(De Winton, 1899)
|Range map in red|
The reticulated giraffe (Giraffa camelopardalis reticulata), also known as the Somali giraffe, is a subspecies of giraffe native to the Horn of Africa. It lives in Somalia, southern Ethiopia, and northern Kenya. There are approximately 8,500 individuals living in the wild. The reticulated giraffe was described and given its binomial name by British zoologist William Edward de Winton in 1899, however the IUCN currently recognizes only one species of giraffe with nine subspecies.
Reticulated giraffes can interbreed with other giraffe species in captivity or if they come into contact with populations of other species in the wild.
Together with the Rothschild's giraffe, it is by far the giraffe most commonly seen in zoos. Its coat consists of large, polygonal, liver-colored spots outlined by a network of bright-white lines. The blocks may sometimes appear deep red and may also cover the legs.
All living giraffes were originally classified as one species by Carl Linnaeus in 1758. The subspecies was described and given a binomial name Giraffa reticulata by British zoologist William Edward de Winton in 1899. The IUCN currently recognizes only one species of giraffe with nine subspecies, one of which is the reticulated giraffe.
Distribution and habitat
To save the remaining 9,000, or so, Reticulated giraffes, several conservation organizations have been formed. One of these organizations is the Reticulated Giraffe Conservation with Pastoralists initiative. Their work includes hiring and training local Kenyans to be Twiga Walinzi (Giraffe Guards). These guards are trained to monitor 120 trail cameras that capture footage of wild giraffes and other Kenyan wildlife; developing a photo ID database so individual giraffes can be tracked; informing rangers of poaching incidents and removing snares; caring for orphaned giraffes; and educating communities about giraffe conservation.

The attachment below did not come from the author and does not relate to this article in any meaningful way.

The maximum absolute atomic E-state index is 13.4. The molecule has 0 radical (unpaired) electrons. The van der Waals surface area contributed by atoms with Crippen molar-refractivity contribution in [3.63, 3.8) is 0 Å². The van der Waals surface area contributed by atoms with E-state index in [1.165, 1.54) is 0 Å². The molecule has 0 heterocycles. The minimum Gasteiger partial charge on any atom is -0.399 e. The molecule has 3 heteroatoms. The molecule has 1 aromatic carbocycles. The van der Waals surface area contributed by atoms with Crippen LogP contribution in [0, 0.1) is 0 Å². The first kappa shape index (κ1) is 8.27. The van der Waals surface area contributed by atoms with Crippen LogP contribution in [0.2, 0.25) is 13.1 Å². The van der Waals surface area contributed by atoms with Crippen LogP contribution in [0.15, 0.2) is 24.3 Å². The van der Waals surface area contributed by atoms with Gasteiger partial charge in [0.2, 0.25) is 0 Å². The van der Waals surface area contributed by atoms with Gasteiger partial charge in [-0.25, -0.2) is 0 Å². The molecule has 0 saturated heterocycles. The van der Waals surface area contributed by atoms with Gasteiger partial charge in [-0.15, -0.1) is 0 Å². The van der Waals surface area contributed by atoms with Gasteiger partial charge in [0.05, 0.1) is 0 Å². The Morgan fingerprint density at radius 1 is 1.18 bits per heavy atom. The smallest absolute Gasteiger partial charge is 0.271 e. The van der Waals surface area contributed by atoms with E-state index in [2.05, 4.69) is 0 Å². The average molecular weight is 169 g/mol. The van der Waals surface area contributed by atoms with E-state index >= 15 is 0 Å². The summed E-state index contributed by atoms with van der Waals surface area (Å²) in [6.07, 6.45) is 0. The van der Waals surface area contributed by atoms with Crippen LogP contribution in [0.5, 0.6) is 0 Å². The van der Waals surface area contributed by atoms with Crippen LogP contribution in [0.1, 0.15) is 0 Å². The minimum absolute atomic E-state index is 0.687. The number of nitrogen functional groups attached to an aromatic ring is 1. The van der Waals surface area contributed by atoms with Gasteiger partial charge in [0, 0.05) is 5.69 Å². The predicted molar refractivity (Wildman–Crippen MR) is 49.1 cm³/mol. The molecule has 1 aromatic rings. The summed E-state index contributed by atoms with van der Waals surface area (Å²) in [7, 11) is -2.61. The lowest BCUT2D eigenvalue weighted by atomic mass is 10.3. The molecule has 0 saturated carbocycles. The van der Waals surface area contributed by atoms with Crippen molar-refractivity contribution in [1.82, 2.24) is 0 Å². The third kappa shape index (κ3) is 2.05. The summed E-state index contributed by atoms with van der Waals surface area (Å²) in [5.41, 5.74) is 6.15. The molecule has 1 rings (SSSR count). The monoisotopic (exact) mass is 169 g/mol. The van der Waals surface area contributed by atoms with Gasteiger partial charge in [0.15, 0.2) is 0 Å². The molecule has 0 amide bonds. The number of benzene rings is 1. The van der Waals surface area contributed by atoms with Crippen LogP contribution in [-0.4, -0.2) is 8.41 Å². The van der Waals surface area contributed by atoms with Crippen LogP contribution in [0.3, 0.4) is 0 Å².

Along with the Rothschild's giraffe, the Reticulated giraffe is the most common giraffe found in zoos. However, these two subspecies of giraffe were bred together. This was done because it was thought that the giraffe subspecies interbred in the wild. However, new research that was done in 2016 discovered that the separate giraffe populations do not interbreed.
Few zoos have distinct Rothschild's giraffe or Reticulated giraffe herds. The San Diego Zoo Safari Park, Bronx Zoo, and Chester Zoo have herds of just Rothschild's giraffe. The Maryland Zoo and Omaha's Henry Doorly Zoo both have strictly reticulated giraffe herds. However, some zoos still breed Rothschild's giraffe and Reticulated giraffes. At Utah's Hogle Zoo, their giraffe herd consists of male Riley, a Reticulated giraffe, and females Kipenzi, a Reticulated giraffe, and Pogo, a Rothschild's giraffe. In early 2016, Willow was born to Riley and Pogo. According to the new research discovered in 2016, Willow would be a hybrid. Because of the research done in 2016 that suggested there were actually four species of giraffe, this trend of exhibiting only Reticulated giraffe or only Rothschild's giraffe is becoming more popular.
- ISIS (2010). Giraffa. Version 1 October 2010
- IUCN. "Giraffa camelopardalis: Muller, Z., Bercovitch, F., Brand, R., Brown, D., Brown, M., Bolger, D., Carter, K., Deacon, F., Doherty, J.B., Fennessy, J., Fennessy, S., Hussein, A.A., Lee, D., Marais, A., Strauss, M., Tutchings, A. & Wube, T.". IUCN Red List of Threatened Species. doi:10.2305/iucn.uk.2016-3.rlts.t9194a51140239.en.
- Bercovitch, Fred B.; Berry, Philip S.M.; Dagg, Anne; Deacon, Francois; Doherty, John B.; Lee, Derek E.; Mineur, Frédéric; Muller, Zoe; Ogden, Rob (2017-02-20). "How many species of giraffe are there?". Current Biology. 27 (4): R136–R137. ISSN 0960-9822. PMID 28222287. doi:10.1016/j.cub.2016.12.039.
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